June 29, 1999 Referring physicians are too pessimistic about the risks of knee replacement surgery, according to a University of Toronto study in the June issue of the Journal of Bone and Joint Surgery.
The study examined all 18,530 knee replacements performed in Ontario over a seven-year period and found the chance of needing a second operation following primary surgery was only between four and eight per cent - about half the rate expected by family doctors and rheumatologists.
"Referring physicians need to be better informed of the low risks associated with this procedure," says lead author Peter Coyte, a health economist at U of T. While the overall risks of re-operation were low, the study reports a slightly higher risk of follow-up surgery for younger patients with more active lifestyles and for patients living in urban centres. Coyte suggests this may be due to the greater concentration of specialists in urban centres who see patients with already more advanced stages of osteoarthritis.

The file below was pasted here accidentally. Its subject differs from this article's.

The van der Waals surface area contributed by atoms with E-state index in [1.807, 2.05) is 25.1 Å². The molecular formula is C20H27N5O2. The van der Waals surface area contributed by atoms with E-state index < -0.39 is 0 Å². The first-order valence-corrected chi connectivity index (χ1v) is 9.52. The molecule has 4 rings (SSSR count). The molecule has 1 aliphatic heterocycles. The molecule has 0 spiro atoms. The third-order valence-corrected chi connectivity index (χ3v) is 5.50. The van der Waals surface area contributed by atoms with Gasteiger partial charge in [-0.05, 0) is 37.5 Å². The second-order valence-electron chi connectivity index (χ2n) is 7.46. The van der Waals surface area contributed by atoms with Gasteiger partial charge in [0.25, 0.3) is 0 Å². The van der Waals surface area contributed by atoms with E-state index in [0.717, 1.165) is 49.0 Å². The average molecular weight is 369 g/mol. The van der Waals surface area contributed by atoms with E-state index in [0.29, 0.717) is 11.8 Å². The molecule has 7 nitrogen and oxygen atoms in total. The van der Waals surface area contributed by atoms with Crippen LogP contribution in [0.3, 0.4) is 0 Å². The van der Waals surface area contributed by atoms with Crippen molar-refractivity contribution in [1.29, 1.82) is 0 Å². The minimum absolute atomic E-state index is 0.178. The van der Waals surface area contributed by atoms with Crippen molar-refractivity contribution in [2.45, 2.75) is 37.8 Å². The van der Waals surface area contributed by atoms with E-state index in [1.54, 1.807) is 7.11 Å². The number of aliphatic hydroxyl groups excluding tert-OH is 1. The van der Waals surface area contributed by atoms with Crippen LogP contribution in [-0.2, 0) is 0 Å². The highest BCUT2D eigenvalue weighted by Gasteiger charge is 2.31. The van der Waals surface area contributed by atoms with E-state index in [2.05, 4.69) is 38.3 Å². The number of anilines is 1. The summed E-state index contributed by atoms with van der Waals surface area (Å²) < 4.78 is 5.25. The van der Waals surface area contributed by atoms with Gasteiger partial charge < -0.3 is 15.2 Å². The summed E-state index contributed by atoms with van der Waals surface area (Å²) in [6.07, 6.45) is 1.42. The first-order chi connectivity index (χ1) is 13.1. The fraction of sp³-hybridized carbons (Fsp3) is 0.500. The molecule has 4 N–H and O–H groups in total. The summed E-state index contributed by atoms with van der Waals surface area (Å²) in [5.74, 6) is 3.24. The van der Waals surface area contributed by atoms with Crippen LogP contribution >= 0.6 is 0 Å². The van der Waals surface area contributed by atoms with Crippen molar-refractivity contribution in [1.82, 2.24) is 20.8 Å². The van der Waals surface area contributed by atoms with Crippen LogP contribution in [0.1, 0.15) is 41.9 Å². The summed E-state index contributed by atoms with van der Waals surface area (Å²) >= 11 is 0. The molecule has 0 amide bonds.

Knee replacement surgery has been growing at an annual rate of 15 per cent since 1981 and is most common in patients over 60 years old. The study, the most comprehensive assessment of knee replacement recipients to date, was funded by the US Agency for Health Care Policy and Research.
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